Tweed Forum lands environmental prize
The Tweed Forum collected a finalists trophy in one of the world's most prestigious environmental awards '“ the Thiess International River Prize.
One of four rivers to make it through to the final of the global competition, held in Australia, the River Tweed came a close second to the San Antonio River in Texas with its $384million improvement project.
The award is presented annually by the International River Foundation and previous winners include the Niagara, Rhine and Danube.
The Tweed had made it through to the final four in recognition of the unique partnership approach developed by the Tweed Forum in order to protect and conserve the natural, built and cultural heritage of the river and its 5,000 sq km catchment.
James Hepburne Scott, Tweed Forum chairman, said; “To be chosen as a finalist for this important global award is a monumental milestone in the history of Tweed Forum.
“It is hugely rewarding that the forward-thinking blueprint for cooperative working developed by our organisation, and the results we have all achieved, has received this kind of recognition.
“We hope that all of the partners who share the same passion for this important river and work so hard to protect and conserve it, are justly proud of their efforts and encouraged to continue their excellent work.”
The Tweed Forum was represented at the event by director, Luke Comins and trustee, Professor Chris Spray.
Both men were invited to share their knowledge and experience with over 600 delegates in the field from across the globe at the 2017 International River Symposium, where the River Prize was announced.
The Tweed is one of the UK’s most productive salmon rivers and a designated Site of Special Scientific Interest and a Special Area of Conservation under European legislation.
The work of the Tweed Forum’s partnership with farmers, foresters, landowners, ghillies and public and private sector bodies on both sides of the border has delivered significant benefits in river restoration, habitat management, improved water quality, the protection and enhancement of fish stocks, flood management and tourism and recreational opportunities.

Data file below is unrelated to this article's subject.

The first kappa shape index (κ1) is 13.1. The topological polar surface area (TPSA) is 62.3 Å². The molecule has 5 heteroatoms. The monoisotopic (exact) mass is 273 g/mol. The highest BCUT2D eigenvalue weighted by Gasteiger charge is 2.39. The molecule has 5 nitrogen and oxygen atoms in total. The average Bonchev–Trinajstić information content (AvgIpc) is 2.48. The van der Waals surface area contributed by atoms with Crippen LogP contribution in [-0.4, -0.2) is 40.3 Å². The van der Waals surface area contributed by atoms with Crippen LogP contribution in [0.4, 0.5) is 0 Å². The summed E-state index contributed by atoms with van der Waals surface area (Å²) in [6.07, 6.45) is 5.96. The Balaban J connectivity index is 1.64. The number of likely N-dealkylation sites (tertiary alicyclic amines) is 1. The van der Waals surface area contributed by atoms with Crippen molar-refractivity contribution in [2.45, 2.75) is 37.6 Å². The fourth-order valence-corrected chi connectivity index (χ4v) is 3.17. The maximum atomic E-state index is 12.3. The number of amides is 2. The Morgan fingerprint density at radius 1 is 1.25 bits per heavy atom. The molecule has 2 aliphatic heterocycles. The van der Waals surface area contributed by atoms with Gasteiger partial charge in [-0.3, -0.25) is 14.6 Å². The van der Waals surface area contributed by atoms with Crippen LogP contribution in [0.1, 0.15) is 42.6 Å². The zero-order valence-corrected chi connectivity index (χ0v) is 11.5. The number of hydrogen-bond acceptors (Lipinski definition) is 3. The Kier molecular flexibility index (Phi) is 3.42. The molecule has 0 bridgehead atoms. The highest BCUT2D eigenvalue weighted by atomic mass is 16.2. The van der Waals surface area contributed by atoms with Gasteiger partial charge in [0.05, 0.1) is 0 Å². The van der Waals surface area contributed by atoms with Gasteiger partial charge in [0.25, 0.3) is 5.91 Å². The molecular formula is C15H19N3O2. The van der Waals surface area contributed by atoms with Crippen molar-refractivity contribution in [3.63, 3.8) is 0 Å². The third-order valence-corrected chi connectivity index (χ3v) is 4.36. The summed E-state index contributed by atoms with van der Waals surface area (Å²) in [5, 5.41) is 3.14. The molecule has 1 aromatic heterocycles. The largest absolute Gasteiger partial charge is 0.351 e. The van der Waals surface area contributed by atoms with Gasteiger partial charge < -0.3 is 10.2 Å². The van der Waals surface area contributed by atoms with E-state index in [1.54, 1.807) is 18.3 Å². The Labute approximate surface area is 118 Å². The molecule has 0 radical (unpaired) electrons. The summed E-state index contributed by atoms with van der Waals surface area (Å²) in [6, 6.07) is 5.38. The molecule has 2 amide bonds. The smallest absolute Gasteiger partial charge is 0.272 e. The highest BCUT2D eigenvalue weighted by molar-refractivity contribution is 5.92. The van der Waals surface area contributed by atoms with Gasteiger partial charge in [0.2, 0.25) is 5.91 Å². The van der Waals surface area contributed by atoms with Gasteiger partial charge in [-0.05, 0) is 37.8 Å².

This has been achieved through initiatives such as tree planting and woodland management, pond and wetland creation, the capture and storage of greenhouse gasses through peatland restoration and management, tackling invasive plant species, creating and upgrading cycleways and trails and restoring listed buildings and scheduled ancient monuments.
The Tweed Forum also runs educational initiatives including school visits, field trips and talks, and works with statutory agencies and policy makers to improve legislation and shape policies to help manage land and water assets across the whole country. The organisation’s work led to UNESCO recognition in 2009, and the receipt of the first UK Rivers Prize in 2015.
Professor Bill Dennison, chair of the Thiess International River Prize jury said: “This year we received a record number of submissions, and the overall quality of the submissions has been higher than ever. The finalists represent a stellar selection of river management efforts from around the world.
“From the restoration efforts in the River Tweed in Scotland to the conservation efforts for the Nushagak and Kvichak Rivers in the remote Alaskan wilderness, to urban river restoration in the Pasig River in the Philippines and the San Antonio River in Texas, these different river stories are united by a common theme: excellence in river management.”